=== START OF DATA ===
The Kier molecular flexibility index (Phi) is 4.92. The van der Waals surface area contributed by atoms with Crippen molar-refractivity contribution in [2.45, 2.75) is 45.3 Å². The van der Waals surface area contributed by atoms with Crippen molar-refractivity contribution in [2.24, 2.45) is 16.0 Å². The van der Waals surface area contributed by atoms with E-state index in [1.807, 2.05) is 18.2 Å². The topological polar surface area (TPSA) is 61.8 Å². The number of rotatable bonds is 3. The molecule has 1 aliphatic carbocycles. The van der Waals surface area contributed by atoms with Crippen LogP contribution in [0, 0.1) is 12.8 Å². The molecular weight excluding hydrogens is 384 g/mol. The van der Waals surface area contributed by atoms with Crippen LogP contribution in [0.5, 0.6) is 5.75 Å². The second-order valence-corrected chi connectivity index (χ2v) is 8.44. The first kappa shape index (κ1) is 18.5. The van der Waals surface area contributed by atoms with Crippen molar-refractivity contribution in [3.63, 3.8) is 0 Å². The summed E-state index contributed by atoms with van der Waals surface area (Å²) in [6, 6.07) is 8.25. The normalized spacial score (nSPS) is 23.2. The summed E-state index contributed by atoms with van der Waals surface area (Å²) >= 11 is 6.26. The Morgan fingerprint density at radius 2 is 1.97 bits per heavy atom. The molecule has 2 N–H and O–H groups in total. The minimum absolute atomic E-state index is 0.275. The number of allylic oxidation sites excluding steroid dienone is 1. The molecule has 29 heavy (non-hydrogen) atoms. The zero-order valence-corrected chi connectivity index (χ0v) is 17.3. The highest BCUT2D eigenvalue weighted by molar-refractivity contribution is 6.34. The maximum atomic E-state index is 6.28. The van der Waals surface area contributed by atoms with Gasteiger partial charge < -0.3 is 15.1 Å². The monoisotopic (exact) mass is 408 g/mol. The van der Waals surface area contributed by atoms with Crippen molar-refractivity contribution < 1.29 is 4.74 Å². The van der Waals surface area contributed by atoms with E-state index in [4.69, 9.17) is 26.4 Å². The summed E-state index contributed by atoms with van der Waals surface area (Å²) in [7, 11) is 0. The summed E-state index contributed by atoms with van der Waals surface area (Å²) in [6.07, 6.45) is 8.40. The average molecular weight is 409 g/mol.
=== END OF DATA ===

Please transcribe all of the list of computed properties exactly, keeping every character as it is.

The Kier molecular flexibility index (Phi) is 4.92. The van der Waals surface area contributed by atoms with Crippen molar-refractivity contribution in [2.45, 2.75) is 45.3 Å². The van der Waals surface area contributed by atoms with Crippen molar-refractivity contribution in [2.24, 2.45) is 16.0 Å². The van der Waals surface area contributed by atoms with E-state index in [1.807, 2.05) is 18.2 Å². The topological polar surface area (TPSA) is 61.8 Å². The number of rotatable bonds is 3. The molecule has 1 aliphatic carbocycles. The van der Waals surface area contributed by atoms with Crippen LogP contribution in [0, 0.1) is 12.8 Å². The molecular weight excluding hydrogens is 384 g/mol. The van der Waals surface area contributed by atoms with Crippen LogP contribution in [0.5, 0.6) is 5.75 Å². The second-order valence-corrected chi connectivity index (χ2v) is 8.44. The first kappa shape index (κ1) is 18.5. The van der Waals surface area contributed by atoms with Crippen molar-refractivity contribution in [3.63, 3.8) is 0 Å². The summed E-state index contributed by atoms with van der Waals surface area (Å²) in [6, 6.07) is 8.25. The normalized spacial score (nSPS) is 23.2. The summed E-state index contributed by atoms with van der Waals surface area (Å²) >= 11 is 6.26. The Morgan fingerprint density at radius 2 is 1.97 bits per heavy atom. The molecule has 2 N–H and O–H groups in total. The minimum absolute atomic E-state index is 0.275. The number of allylic oxidation sites excluding steroid dienone is 1. The molecule has 29 heavy (non-hydrogen) atoms. The zero-order valence-corrected chi connectivity index (χ0v) is 17.3. The highest BCUT2D eigenvalue weighted by molar-refractivity contribution is 6.34. The maximum atomic E-state index is 6.28. The van der Waals surface area contributed by atoms with Gasteiger partial charge < -0.3 is 15.1 Å². The monoisotopic (exact) mass is 408 g/mol. The van der Waals surface area contributed by atoms with Crippen molar-refractivity contribution < 1.29 is 4.74 Å². The van der Waals surface area contributed by atoms with E-state index in [4.69, 9.17) is 26.4 Å². The summed E-state index contributed by atoms with van der Waals surface area (Å²) in [7, 11) is 0. The summed E-state index contributed by atoms with van der Waals surface area (Å²) in [6.07, 6.45) is 8.40. The average molecular weight is 409 g/mol.